Data power 

Have you ever seen a fact or figure that has made you completely change your opinion on something? Using high-impact and concise data is a great way drive home a message quickly. This is especially important with Google ads, as attention on the page is often short lived.

Using a short, data-based fact will go a long way to getting a user’s attention quickly and compel them to click. Take for example an ad with a headline reading ‘Free cool stock images’, which in many ways is enticing. But when you compare it to a data backed title like ‘500,000+ free cool stock images’ you can see the difference in impact.


Everyone likes to buy, but nobody like being sold to.

Personalisation is a powerful tool in creating a personal affiliation with potential clients. Just think of the difference in emails you open that start with ‘Dear Sir’ and those that address you by name. People like to feel they are being spoken to directly.

This isn’t always that easy when creating ads on the AdWords platform. Unlike other marketing methods they do not offer inclusion of data such as first names in the ads copy.  However, using some simple changes in how you write the copy can make it more appealing. For example, one ad may give generic copy reading ‘Marketing career guide’, whereas another more compelling example of this my read ‘Your best chance at getting your dream job’. 

Although Google do not offer any advanced personalisation for ads you can use smart location targeting paired with your copy to appeal directly to customers. This can be used with great impact when targeting local customers, for example your ad may read ‘Best burgers in London’. This appeals, as people generally react well to familiarity and as a rule are very familiar with their local area.

Don’t go gimmicky 

One important aspect of ad copywriting is to make sure your ad doesn’t read too much like…well an ad.

Not only is gimmicky and over the top copy a bad way to appeal to your audience but it can also lead to your ad being penalised by Google. In their ad guidelines it is pointed out that copy which is overly generic and contains vague phrases such as ‘buy products here’ may be rejected. Equally the use of ‘salesy’ words, numbers, letter, punctuation or symbols such as FREE or f-r-e-e will likely lead to ads being thrown on the scrap pile.

Instead try using direct, clear and easy to understand copy in your ads. Tell them what value they are getting by clicking to explore your page and how you are going to help remedy their problem. By all means use the word ‘free’ to explain something a customer would ordinarily have to pay for, but don’t push this on them through gimmicky copywriting.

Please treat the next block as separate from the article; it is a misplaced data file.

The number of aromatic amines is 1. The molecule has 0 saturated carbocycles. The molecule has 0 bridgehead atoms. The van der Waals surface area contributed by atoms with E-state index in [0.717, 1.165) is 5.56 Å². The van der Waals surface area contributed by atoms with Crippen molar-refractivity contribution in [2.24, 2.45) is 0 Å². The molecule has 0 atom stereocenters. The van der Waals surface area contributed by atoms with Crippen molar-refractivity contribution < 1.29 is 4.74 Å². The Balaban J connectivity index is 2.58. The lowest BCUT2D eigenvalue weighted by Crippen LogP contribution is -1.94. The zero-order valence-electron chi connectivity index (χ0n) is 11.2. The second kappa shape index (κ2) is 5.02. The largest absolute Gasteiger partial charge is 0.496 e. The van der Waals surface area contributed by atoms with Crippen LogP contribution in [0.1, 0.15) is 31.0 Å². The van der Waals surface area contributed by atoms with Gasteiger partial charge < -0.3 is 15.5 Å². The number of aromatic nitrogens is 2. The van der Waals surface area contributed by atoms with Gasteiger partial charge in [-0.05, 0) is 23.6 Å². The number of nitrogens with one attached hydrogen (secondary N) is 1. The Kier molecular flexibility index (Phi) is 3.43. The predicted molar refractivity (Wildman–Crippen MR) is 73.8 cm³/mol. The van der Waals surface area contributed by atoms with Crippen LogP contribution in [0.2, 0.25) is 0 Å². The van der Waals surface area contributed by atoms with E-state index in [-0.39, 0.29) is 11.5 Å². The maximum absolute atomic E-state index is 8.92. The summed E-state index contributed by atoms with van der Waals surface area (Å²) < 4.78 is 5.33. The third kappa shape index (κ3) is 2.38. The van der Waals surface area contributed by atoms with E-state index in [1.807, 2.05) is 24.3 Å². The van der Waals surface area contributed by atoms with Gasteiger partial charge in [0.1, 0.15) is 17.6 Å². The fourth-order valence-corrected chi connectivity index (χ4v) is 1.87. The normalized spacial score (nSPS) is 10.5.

Test and tweak

Following the guidance we have laid out above is going to put you in a good position to write great ad copy for your AdWords campaigns. But as with everything in life, there is always going to be a little room for improvement. By running your campaign you will start to collect performance data. This data will tell you whether the ad you are running is performing well or not and you can then start to tweak the copy accordingly.

The smartest way to do this is to run multiple ads with exactly the same set up (keywords, bids etc.) but changing the copy for each. This will then show you exactly which set of copy is the most compelling in driving traffic to your site.

In this article we have covered everything you need to know about writing ad copy that will appeal better to your audience. This has included a detailed look at technical elements such as keyword placement and limiting gimmicky wording through to wider arching aspects such as tone of voice and including social proof. Although there are many elements that make up a high performing Google ad campaign, the copy you use arguably impacts this massively. Not only does appealing to your audience boost the chances of them clicking on your ad, but it also has the potential to boost your relevancy score, ultimately increasing your ROI.

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Peter Johnson
Peter is a Google AdWords specialist, with associated skills in Bing Ads, Twitter Ads and Facebook Advertising.